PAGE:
On February 24 2022, Russia launched a large-scale military invasion and attack on Ukraine. In the days since the invasion began, the war has been fought not only on the ground and in the air, but also in the digital realm.


Cyber warfare is nothing new, especially in Russia and Eastern Europe. “In the relatively short and rapidly evolving history of cyber conflict, perhaps nothing has been established with greater certainty and more widely accepted than the idea that Russia has significant cyber capabilities and isn’t afraid to use them,” writes Josephine Wolff, associate professor of cybersecurity policy at Tufts University. “Especially on Ukraine.”


Leading up to the invasion, Ukraine experienced a series of cyberattacks on its critical infrastructures, including banks and government agencies. On February 23 2022, just a day before the launch of Russia’s military attack, websites of the Ukrainian parliament and multiple government agencies were put out of work. Similar cyber attacks had also been seen in early February and were attributed to GRU, Russia’s military-intelligence agency. And Ukrainian cities continue to suffer from internet blackouts. On Sunday, Ukraine’s vice president even called for tech specialists and hackers to join the “cyber front.” While the predictions of a Russian “cyber onslaught” have not necessarily come true yet, both sides have engaged in cyber attacks on visible and invisible levels.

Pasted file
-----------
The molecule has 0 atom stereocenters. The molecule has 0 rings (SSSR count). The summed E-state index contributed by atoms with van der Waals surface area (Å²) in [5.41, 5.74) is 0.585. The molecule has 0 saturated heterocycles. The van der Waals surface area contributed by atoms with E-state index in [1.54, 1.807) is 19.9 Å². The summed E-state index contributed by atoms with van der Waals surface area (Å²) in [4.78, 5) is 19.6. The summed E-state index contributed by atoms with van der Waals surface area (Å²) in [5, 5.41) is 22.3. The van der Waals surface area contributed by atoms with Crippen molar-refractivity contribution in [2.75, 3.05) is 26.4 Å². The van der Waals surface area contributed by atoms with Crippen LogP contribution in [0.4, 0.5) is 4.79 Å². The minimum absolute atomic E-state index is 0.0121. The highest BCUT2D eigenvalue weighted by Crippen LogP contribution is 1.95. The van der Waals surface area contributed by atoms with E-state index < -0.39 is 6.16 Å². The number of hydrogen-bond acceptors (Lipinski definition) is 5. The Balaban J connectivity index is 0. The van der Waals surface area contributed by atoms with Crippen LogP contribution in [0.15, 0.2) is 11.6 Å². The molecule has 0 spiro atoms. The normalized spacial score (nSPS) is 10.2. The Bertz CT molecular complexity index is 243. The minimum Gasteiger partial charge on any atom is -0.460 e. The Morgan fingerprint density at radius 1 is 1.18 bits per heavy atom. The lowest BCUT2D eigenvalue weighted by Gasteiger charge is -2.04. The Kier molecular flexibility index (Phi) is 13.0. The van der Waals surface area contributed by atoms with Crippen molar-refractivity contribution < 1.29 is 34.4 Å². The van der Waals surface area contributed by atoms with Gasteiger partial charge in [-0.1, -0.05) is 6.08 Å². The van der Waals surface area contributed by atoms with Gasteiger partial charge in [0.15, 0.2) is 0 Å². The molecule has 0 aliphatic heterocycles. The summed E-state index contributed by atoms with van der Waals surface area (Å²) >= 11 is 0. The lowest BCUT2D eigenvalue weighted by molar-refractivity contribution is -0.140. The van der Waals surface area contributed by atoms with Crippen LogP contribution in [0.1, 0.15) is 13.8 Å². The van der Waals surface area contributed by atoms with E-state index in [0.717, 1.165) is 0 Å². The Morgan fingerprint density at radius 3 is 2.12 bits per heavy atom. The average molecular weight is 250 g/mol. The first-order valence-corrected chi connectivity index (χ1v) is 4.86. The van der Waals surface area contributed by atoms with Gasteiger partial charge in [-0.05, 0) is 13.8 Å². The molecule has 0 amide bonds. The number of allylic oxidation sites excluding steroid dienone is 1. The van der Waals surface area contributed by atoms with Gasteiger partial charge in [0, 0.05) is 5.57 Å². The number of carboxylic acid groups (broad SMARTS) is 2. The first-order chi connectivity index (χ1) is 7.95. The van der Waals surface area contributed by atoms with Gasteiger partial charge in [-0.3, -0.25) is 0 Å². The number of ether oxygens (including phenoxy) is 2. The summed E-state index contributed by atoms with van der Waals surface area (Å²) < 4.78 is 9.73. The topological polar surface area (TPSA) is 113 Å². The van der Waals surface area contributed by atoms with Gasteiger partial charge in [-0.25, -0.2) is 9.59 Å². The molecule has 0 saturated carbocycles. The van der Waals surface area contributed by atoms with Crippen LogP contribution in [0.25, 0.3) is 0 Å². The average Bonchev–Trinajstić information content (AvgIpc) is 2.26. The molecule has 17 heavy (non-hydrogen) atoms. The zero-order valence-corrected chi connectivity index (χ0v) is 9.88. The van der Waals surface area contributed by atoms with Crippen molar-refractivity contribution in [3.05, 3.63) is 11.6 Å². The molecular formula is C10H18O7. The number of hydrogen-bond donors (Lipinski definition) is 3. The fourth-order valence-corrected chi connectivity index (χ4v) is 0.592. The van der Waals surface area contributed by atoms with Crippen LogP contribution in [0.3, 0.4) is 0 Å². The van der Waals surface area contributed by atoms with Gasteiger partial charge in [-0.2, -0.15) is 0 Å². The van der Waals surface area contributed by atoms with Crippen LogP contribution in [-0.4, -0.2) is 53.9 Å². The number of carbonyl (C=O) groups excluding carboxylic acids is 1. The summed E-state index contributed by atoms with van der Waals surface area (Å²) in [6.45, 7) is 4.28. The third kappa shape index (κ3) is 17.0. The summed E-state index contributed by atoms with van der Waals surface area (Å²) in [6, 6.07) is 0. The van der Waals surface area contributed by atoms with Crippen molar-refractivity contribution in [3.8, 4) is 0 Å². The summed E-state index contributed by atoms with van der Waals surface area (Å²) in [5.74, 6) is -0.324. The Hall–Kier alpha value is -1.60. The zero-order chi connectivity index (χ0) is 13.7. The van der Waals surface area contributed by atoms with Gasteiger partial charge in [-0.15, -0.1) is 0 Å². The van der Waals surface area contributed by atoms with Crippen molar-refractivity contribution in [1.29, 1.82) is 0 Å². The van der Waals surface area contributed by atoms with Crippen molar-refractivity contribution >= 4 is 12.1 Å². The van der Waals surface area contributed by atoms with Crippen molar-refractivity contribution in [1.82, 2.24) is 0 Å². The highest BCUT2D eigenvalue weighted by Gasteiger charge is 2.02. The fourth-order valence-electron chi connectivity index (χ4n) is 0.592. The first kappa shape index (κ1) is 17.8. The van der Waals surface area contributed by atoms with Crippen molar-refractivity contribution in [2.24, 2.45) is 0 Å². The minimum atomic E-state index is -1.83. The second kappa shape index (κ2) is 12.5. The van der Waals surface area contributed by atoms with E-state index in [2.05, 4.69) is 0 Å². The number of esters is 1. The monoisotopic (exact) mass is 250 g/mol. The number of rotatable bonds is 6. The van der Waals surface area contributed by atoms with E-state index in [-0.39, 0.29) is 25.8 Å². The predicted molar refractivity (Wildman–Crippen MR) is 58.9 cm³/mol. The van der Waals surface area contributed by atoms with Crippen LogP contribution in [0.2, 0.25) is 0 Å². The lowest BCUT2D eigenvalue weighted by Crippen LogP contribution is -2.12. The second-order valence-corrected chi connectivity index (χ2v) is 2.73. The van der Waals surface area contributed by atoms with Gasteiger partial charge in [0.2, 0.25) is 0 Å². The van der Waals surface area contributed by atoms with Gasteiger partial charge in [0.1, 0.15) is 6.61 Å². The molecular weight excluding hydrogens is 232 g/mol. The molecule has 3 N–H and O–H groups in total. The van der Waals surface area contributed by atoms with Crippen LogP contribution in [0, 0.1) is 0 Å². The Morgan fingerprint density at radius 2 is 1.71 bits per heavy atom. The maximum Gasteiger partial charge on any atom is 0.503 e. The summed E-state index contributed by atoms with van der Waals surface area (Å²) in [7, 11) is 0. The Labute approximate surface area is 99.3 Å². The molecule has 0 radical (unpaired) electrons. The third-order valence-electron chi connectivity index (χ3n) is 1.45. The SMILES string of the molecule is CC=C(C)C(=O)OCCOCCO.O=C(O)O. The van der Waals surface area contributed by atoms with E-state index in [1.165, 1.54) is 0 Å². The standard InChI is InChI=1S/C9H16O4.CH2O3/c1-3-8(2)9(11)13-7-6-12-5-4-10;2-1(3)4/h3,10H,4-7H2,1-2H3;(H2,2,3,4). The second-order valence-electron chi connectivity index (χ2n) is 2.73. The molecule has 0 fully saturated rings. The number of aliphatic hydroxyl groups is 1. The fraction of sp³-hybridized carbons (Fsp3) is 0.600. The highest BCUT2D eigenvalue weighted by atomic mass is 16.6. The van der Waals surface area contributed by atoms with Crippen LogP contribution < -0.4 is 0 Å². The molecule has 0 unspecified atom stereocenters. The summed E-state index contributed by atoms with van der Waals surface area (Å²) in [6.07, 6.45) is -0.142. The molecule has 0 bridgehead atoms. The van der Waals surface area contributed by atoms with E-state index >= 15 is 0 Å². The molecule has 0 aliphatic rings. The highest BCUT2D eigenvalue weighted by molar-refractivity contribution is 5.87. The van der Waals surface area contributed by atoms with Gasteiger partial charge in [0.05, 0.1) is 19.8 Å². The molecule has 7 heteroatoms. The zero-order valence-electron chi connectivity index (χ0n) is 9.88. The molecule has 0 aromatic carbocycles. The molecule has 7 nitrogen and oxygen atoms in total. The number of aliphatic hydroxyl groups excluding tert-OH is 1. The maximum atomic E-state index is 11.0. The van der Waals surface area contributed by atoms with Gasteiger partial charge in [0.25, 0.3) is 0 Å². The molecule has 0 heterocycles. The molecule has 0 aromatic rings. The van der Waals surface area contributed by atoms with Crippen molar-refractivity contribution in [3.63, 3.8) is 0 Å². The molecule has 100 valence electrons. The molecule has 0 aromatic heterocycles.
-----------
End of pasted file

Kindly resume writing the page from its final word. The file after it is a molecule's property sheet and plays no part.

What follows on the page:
A Rise in State-Sponsored Cyber Attacks Globally

Digital or cyber warfare does not just apply to Russia and Ukraine. Broadly, cybersecurity experts have been raising concerns in recent years amid a sharp rise in ransomware and other types of digital attacks globally.